This book by Vasiliy Grossman was in terms of pages one of the longest that I have chosen to read so far this year and that has an impact on the way you approach it with the expectation that it is going to be an epic. The fact it is an epic that encompasses the most vital stuff of life but not quite in the way you might have expected.
You come to this book with an idea, based on the dust jacket imagery and words, that this is going to be a hard-hitting book based on people in and around the battleground that became the bloody fight for control of Stalingrad during the Second World War. The battle is a backdrop but the real fight here is not for control of buildings and a city but of your own mind and the position to be able to speak your mind without fear of attack.
The tentacles stretch out from nuclear physicists Viktor and his wife with their various family members and their loves being used as a way of illustrating what was happening at different levels of the social spectrum as well as various locations during the fight for the survival of the motherland. Grossman is able to also jump into the heads of the German’s that have a similar battle with wrestling with the party and their own ability to speak the truth.
The main plot ends up focusing on Viktor who ends up almost losing everything after making a breakthrough in his field of science but is saved by a telephone call from Stalin. Meanwhile others are either busy being denounced or facing the consequences of speaking out. There are also others quite happy to avoid that sort of conflict and step aside and duck out and compromise themselves.
Along with Viktor the old communist Krymov is dragged back through the KGB prisons and the heroic tank commander Novikov, who are both vying for the love of the same woman, is also denounced and called back to Moscow.
On the German side the blind faith in Hitler is exposed as the sixth army is surrounded and then finally forced to surrender and those that are Nazi party members are ridiculed in the same way that right-minded people criticise the Communist party/
But the main theme of the book along with the title struggle to overcome fate – which the system seems to be in charge of – and enjoy life is the moral questions that Grossman raises. In a passage that includes a meeting between a dye-in-the-wool communist and the commander of a Nazi prisoner of war camp the suggestion is made that both the communist and the Nazi systems are not that far apart but are in fact mirrored with their one party state, aggression and disregard of individual liberty. The battle here is for the ability to speak your mind and most of the time reality has to be distorted as the system turns saints into sinners and soldiers into cowards.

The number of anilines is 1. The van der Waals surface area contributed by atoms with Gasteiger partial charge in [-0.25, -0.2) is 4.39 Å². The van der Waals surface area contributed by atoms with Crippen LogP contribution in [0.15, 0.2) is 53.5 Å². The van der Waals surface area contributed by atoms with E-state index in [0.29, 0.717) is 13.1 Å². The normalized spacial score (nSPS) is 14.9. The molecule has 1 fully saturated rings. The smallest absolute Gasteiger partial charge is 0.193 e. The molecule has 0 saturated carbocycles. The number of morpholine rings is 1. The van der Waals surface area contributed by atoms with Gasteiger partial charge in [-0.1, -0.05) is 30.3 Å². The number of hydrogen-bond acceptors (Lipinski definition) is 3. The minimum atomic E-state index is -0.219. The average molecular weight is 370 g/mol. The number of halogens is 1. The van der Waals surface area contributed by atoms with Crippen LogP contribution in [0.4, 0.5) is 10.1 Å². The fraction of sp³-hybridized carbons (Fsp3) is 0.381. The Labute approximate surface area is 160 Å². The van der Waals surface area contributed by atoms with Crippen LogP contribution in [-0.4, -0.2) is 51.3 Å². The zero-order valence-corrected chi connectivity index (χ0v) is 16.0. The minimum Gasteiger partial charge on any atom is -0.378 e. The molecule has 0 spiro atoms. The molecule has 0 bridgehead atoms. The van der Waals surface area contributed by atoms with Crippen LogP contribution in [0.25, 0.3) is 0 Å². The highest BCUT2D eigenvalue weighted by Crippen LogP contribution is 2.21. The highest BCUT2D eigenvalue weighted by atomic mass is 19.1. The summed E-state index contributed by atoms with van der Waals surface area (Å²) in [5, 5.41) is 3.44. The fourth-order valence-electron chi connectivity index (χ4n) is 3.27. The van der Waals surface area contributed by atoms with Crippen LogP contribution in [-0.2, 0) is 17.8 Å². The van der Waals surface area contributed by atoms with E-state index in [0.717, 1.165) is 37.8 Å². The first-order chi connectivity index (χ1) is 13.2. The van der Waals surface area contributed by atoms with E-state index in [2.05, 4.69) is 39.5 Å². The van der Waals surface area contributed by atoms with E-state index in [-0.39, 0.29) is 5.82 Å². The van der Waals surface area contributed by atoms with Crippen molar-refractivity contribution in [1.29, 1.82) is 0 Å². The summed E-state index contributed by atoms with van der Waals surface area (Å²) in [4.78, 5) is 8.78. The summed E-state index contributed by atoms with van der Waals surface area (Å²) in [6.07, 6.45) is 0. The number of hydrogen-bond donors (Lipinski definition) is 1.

It is well written?
Despite its length Grossman has an ability to put together a book that operates on various different levels including the political and the emotional. The characters work on their own, the battle scenes and fear of death at the hands of the enemy are powerful and the political muscle of the state has a genuine frustration and incredulity to it. In the world of journalism the answer to the question a writer often asks about how long the story should be is: “write it to what it deserves”. You sense it would have been difficult to write a book that on one hand described the world in 1942 across Russia along with making an incredibly powerful statement about the political systems of both Germany and Russia without using all 855 pages. Add to that the chapter where Viktor’s Jewish mother writes to him about life in the ghetto and her inevitable death – one of the most moving pieces that you are every likely to come across about the holocaust – and there is a very powerful statement being made throughout the book about the evil of anti-Semitism.
Should it be read?
If you ever want to know what it might have felt like not only to be trapped in a city under siege, facing charges that have been completely fabricated and living in fear of conversations that you made with friends years before then this is the book that provides the insights. This is a piece of work that was “arrested” by the KGB and aged the author by years because he believed that his own country was ready to read something that was not only critical but true. They weren’t but luckily it was smuggled out and has become the well-known piece of literature. It deserves to be read because of its message and story but also because of the costs the author paid personally to deliver this novel.
The bullets and bombs might be flying around Stalingrad but the most dangerous move to make on both sides – that share the disregard of individual rights – is to speak your mind
Version read – Vintage Classics